The Smoking, Health and Social Care (Scotland) Act, stating that smoking was banned in enclosed public places such as workplaces, pubs and restaurants, came into force on 26 March 2006. Workplaces also include commercial vehicles, buses and taxis.
The Scottish smoke-free legislation forbids smoking in enclosed places used by the public or where people work. This means that it is now illegal to smoke inside any building, vehicle or structure apart from your own home or car. There are some exemptions to the legislation in Scotland, like bedrooms in residential care homes.
Smokers face a fixed penalty fine of £50 if they light up in these areas or vehicles and a £1000 fine if they refuse to give their name and address to an enforcement officer. You can be prosecuted for failing to pay or for repeated offences which may lead to a fine of up to £2,500.
Business owners can choose to provide areas outside, or partially covered shelters, where people can smoke. Hotel owners may allow smoking in designated bedrooms subject to suitable ventilation.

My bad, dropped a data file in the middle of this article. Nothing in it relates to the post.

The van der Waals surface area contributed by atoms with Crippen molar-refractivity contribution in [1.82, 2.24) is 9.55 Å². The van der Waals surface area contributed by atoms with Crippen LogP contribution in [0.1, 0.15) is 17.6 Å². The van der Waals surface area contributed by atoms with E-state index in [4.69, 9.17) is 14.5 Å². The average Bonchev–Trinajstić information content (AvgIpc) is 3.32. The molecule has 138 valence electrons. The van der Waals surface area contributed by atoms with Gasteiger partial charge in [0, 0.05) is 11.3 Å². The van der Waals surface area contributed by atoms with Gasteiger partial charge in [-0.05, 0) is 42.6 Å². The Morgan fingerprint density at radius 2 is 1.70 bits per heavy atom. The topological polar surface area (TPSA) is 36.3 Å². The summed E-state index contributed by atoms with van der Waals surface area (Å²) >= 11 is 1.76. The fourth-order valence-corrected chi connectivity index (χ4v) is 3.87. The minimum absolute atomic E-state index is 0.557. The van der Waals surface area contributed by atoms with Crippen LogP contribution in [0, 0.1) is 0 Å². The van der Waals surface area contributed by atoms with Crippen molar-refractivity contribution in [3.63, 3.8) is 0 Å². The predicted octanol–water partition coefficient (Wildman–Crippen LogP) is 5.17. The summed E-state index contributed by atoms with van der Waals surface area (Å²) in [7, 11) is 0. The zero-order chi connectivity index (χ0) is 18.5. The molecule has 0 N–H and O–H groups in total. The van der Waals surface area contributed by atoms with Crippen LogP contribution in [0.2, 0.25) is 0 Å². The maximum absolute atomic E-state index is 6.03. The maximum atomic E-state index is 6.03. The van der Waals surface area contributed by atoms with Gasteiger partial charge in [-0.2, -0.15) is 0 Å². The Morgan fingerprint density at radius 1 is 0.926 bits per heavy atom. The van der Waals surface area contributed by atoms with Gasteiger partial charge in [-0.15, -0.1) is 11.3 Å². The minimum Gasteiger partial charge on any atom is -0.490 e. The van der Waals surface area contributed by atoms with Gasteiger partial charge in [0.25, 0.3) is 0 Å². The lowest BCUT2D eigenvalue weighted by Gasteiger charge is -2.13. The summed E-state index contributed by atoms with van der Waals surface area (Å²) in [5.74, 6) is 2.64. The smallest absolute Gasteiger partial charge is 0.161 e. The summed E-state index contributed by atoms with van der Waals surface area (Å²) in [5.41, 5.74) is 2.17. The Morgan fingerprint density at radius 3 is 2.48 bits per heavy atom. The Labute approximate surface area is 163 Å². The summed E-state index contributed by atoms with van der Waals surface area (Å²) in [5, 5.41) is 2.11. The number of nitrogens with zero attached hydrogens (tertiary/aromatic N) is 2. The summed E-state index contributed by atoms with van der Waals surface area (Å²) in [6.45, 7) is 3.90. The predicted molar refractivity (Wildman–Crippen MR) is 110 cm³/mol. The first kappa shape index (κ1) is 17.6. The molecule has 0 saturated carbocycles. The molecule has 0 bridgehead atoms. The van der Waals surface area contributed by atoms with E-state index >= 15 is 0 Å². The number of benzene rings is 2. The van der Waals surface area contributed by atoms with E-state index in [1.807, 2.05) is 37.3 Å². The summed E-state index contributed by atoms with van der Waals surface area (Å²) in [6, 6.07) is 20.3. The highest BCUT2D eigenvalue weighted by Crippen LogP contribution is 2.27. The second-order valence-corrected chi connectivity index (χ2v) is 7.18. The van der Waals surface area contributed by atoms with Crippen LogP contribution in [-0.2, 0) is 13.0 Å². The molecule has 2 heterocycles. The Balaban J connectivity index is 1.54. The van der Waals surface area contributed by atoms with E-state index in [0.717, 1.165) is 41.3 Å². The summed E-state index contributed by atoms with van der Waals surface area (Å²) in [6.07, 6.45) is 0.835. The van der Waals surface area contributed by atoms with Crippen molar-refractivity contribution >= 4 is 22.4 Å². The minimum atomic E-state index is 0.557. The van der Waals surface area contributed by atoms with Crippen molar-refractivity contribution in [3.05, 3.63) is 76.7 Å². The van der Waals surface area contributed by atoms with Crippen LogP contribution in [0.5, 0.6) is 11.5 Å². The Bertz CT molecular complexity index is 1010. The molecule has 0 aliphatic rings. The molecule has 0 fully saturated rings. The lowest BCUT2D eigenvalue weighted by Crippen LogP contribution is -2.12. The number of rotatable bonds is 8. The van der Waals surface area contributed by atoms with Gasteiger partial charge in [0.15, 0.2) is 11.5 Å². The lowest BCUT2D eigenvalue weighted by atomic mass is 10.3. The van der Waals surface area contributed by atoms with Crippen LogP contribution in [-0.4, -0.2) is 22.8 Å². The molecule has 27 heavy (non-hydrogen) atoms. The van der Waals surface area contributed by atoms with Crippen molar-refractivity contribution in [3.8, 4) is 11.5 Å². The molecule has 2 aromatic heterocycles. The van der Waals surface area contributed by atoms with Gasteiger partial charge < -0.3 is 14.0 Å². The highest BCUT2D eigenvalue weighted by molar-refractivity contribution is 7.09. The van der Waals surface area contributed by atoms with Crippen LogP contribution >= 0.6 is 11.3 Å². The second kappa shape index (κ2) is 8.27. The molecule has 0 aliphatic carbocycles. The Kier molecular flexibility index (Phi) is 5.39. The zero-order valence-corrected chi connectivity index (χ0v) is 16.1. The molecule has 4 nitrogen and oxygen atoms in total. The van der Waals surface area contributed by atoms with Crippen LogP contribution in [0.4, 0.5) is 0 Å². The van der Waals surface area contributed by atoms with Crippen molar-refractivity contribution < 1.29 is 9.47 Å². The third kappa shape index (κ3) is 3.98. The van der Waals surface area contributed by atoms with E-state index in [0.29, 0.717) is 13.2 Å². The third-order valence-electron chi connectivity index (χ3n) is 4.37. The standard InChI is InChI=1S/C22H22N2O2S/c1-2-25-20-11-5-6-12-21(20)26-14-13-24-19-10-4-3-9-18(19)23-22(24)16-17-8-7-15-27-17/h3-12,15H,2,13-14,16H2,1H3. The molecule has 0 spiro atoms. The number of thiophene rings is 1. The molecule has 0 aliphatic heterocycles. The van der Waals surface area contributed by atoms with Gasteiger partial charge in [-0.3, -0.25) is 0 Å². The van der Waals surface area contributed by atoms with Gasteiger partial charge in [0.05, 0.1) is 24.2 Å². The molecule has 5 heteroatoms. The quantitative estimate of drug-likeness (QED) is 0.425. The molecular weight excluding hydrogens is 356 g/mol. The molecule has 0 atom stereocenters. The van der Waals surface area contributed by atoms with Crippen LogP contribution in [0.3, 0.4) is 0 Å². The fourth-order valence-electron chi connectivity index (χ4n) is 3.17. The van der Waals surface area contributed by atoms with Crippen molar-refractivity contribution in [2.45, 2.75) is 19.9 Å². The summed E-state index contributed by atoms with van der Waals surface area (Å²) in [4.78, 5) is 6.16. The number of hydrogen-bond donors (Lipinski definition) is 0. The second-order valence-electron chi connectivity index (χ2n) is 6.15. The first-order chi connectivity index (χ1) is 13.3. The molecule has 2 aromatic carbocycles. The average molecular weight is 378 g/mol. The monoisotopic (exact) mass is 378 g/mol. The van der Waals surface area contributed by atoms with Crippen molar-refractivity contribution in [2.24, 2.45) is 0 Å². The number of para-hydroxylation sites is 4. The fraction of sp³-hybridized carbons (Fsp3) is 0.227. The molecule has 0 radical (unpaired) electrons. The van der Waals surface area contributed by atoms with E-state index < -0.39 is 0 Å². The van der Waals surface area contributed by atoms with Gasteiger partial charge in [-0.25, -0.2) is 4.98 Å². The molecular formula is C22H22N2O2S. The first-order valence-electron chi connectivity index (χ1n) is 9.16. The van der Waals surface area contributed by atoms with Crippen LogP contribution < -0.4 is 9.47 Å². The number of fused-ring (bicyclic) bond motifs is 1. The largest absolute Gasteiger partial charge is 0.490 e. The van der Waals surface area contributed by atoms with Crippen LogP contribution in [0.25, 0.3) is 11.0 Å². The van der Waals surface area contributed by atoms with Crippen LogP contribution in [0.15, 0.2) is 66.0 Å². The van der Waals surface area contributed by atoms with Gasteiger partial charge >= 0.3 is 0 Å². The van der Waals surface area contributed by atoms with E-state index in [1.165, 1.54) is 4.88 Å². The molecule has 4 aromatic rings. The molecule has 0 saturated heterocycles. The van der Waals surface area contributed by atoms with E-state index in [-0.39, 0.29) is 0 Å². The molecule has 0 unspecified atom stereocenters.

Proprietors face a £200 fixed penalty fine for not adhering to the legislation. For example, by not putting up signs saying smoking is not allowed on their premises or by not taking reasonable action to prevent someone smoking on the premises. They won't, however, be liable if they've done what they can to stop people smoking – for example, if a customer refuses a pub landlord's requests to put their cigarette out.
For more information on the NHS Health Scotland's tobacco programme please click on the link on this page.
If you have concerns about people smoking in restricted areas or vehicles then please contact the Customer Service Centre at the details on this page.
Smoking enforcement data
Information on smoking enforcement for the past 5 financial years is available to download from this page. Please note this dataset is updated on a quarterly basis and will only be accurate to the date of publication, which is marked on the report.